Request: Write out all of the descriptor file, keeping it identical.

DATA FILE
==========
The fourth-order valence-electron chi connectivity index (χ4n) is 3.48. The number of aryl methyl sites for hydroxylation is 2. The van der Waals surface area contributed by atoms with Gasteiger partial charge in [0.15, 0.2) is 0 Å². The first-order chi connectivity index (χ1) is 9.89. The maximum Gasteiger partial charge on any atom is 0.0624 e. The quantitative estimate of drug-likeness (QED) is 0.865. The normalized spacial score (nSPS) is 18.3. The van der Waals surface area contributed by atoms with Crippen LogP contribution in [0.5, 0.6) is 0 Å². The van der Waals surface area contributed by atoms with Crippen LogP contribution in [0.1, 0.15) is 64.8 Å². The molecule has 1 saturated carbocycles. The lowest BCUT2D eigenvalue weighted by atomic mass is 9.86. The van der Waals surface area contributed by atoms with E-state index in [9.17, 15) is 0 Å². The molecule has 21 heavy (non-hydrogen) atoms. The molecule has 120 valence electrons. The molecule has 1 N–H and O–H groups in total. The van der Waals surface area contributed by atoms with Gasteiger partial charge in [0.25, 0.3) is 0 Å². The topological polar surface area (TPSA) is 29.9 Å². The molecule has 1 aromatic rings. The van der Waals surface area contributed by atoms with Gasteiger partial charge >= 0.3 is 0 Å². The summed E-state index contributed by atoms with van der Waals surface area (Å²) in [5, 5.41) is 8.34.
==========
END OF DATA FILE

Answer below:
The fourth-order valence-electron chi connectivity index (χ4n) is 3.48. The number of aryl methyl sites for hydroxylation is 2. The van der Waals surface area contributed by atoms with Gasteiger partial charge in [0.15, 0.2) is 0 Å². The first-order chi connectivity index (χ1) is 9.89. The maximum Gasteiger partial charge on any atom is 0.0624 e. The quantitative estimate of drug-likeness (QED) is 0.865. The normalized spacial score (nSPS) is 18.3. The van der Waals surface area contributed by atoms with Crippen LogP contribution in [0.5, 0.6) is 0 Å². The van der Waals surface area contributed by atoms with Crippen LogP contribution in [0.1, 0.15) is 64.8 Å². The molecule has 1 saturated carbocycles. The lowest BCUT2D eigenvalue weighted by atomic mass is 9.86. The van der Waals surface area contributed by atoms with E-state index in [9.17, 15) is 0 Å². The molecule has 21 heavy (non-hydrogen) atoms. The molecule has 120 valence electrons. The molecule has 1 N–H and O–H groups in total. The van der Waals surface area contributed by atoms with Gasteiger partial charge in [0.25, 0.3) is 0 Å². The topological polar surface area (TPSA) is 29.9 Å². The molecule has 1 aromatic rings. The van der Waals surface area contributed by atoms with Gasteiger partial charge >= 0.3 is 0 Å². The summed E-state index contributed by atoms with van der Waals surface area (Å²) in [5, 5.41) is 8.34.